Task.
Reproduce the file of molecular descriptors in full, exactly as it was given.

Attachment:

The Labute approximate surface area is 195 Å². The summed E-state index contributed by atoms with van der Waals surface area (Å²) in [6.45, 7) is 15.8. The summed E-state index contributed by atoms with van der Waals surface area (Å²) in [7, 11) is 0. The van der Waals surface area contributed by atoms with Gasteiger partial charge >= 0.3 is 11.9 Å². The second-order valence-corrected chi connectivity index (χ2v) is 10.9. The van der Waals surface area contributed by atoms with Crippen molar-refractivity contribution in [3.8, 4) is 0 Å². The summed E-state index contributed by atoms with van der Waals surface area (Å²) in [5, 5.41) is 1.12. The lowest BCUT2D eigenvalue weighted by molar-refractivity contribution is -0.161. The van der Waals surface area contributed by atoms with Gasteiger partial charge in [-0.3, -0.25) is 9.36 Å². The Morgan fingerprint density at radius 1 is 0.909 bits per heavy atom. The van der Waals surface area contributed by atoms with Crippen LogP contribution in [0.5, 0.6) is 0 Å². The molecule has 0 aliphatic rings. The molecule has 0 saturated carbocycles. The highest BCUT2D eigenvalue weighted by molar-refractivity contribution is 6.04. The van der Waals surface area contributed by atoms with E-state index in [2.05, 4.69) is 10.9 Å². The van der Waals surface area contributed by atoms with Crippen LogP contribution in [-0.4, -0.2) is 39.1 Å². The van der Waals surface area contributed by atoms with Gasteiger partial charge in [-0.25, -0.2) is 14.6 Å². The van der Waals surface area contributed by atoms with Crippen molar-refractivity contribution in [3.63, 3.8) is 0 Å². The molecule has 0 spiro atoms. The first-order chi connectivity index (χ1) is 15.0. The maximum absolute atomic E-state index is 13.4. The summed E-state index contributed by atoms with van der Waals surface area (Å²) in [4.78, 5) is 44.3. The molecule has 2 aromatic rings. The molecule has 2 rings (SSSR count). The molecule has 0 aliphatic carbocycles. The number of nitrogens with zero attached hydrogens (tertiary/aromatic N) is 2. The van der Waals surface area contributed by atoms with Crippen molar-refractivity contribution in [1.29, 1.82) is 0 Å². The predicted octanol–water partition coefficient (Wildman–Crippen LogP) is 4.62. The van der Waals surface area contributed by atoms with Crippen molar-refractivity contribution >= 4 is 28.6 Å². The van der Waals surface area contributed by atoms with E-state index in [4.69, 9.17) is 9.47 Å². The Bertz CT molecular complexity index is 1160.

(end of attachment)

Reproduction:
The Labute approximate surface area is 195 Å². The summed E-state index contributed by atoms with van der Waals surface area (Å²) in [6.45, 7) is 15.8. The summed E-state index contributed by atoms with van der Waals surface area (Å²) in [7, 11) is 0. The van der Waals surface area contributed by atoms with Gasteiger partial charge >= 0.3 is 11.9 Å². The second-order valence-corrected chi connectivity index (χ2v) is 10.9. The van der Waals surface area contributed by atoms with Crippen molar-refractivity contribution in [3.8, 4) is 0 Å². The summed E-state index contributed by atoms with van der Waals surface area (Å²) in [5, 5.41) is 1.12. The lowest BCUT2D eigenvalue weighted by molar-refractivity contribution is -0.161. The van der Waals surface area contributed by atoms with Gasteiger partial charge in [-0.3, -0.25) is 9.36 Å². The Morgan fingerprint density at radius 1 is 0.909 bits per heavy atom. The van der Waals surface area contributed by atoms with Crippen LogP contribution in [0.5, 0.6) is 0 Å². The molecule has 0 aliphatic rings. The molecule has 0 saturated carbocycles. The highest BCUT2D eigenvalue weighted by molar-refractivity contribution is 6.04. The van der Waals surface area contributed by atoms with E-state index in [2.05, 4.69) is 10.9 Å². The van der Waals surface area contributed by atoms with Crippen LogP contribution in [-0.4, -0.2) is 39.1 Å². The van der Waals surface area contributed by atoms with Gasteiger partial charge in [-0.25, -0.2) is 14.6 Å². The van der Waals surface area contributed by atoms with Crippen molar-refractivity contribution in [3.63, 3.8) is 0 Å². The molecule has 0 spiro atoms. The first-order chi connectivity index (χ1) is 15.0. The maximum absolute atomic E-state index is 13.4. The summed E-state index contributed by atoms with van der Waals surface area (Å²) in [4.78, 5) is 44.3. The molecule has 2 aromatic rings. The molecule has 2 rings (SSSR count). The molecule has 0 aliphatic carbocycles. The number of nitrogens with zero attached hydrogens (tertiary/aromatic N) is 2. The van der Waals surface area contributed by atoms with Crippen molar-refractivity contribution in [1.29, 1.82) is 0 Å². The predicted octanol–water partition coefficient (Wildman–Crippen LogP) is 4.62. The van der Waals surface area contributed by atoms with Crippen molar-refractivity contribution >= 4 is 28.6 Å². The van der Waals surface area contributed by atoms with E-state index in [4.69, 9.17) is 9.47 Å². The Bertz CT molecular complexity index is 1160.